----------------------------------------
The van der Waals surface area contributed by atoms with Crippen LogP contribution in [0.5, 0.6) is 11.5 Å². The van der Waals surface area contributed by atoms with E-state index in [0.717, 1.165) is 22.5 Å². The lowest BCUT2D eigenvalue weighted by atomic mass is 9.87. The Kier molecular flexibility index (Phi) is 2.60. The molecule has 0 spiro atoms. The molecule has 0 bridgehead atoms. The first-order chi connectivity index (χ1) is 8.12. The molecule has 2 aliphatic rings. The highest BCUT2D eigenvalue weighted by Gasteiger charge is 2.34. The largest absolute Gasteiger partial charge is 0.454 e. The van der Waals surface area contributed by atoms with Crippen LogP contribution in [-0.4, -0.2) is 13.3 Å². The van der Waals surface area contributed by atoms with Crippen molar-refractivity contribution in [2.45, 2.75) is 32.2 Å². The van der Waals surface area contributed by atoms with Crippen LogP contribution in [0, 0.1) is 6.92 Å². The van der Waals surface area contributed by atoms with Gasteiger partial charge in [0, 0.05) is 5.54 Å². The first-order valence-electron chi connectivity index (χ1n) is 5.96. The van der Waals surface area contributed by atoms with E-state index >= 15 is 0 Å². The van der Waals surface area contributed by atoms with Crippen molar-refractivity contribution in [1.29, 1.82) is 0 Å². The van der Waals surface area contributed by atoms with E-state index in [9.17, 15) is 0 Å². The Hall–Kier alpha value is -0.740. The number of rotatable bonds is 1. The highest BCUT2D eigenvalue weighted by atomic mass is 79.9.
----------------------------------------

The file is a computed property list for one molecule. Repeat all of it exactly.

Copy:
The van der Waals surface area contributed by atoms with Crippen LogP contribution in [0.5, 0.6) is 11.5 Å². The van der Waals surface area contributed by atoms with E-state index in [0.717, 1.165) is 22.5 Å². The lowest BCUT2D eigenvalue weighted by atomic mass is 9.87. The Kier molecular flexibility index (Phi) is 2.60. The molecule has 0 spiro atoms. The molecule has 0 bridgehead atoms. The first-order chi connectivity index (χ1) is 8.12. The molecule has 2 aliphatic rings. The highest BCUT2D eigenvalue weighted by Gasteiger charge is 2.34. The largest absolute Gasteiger partial charge is 0.454 e. The van der Waals surface area contributed by atoms with Crippen LogP contribution in [-0.4, -0.2) is 13.3 Å². The van der Waals surface area contributed by atoms with Crippen molar-refractivity contribution in [2.45, 2.75) is 32.2 Å². The van der Waals surface area contributed by atoms with Crippen LogP contribution in [0, 0.1) is 6.92 Å². The van der Waals surface area contributed by atoms with Gasteiger partial charge in [0, 0.05) is 5.54 Å². The first-order valence-electron chi connectivity index (χ1n) is 5.96. The van der Waals surface area contributed by atoms with E-state index >= 15 is 0 Å². The van der Waals surface area contributed by atoms with Crippen molar-refractivity contribution in [1.29, 1.82) is 0 Å². The van der Waals surface area contributed by atoms with E-state index in [9.17, 15) is 0 Å². The Hall–Kier alpha value is -0.740. The number of rotatable bonds is 1. The highest BCUT2D eigenvalue weighted by atomic mass is 79.9.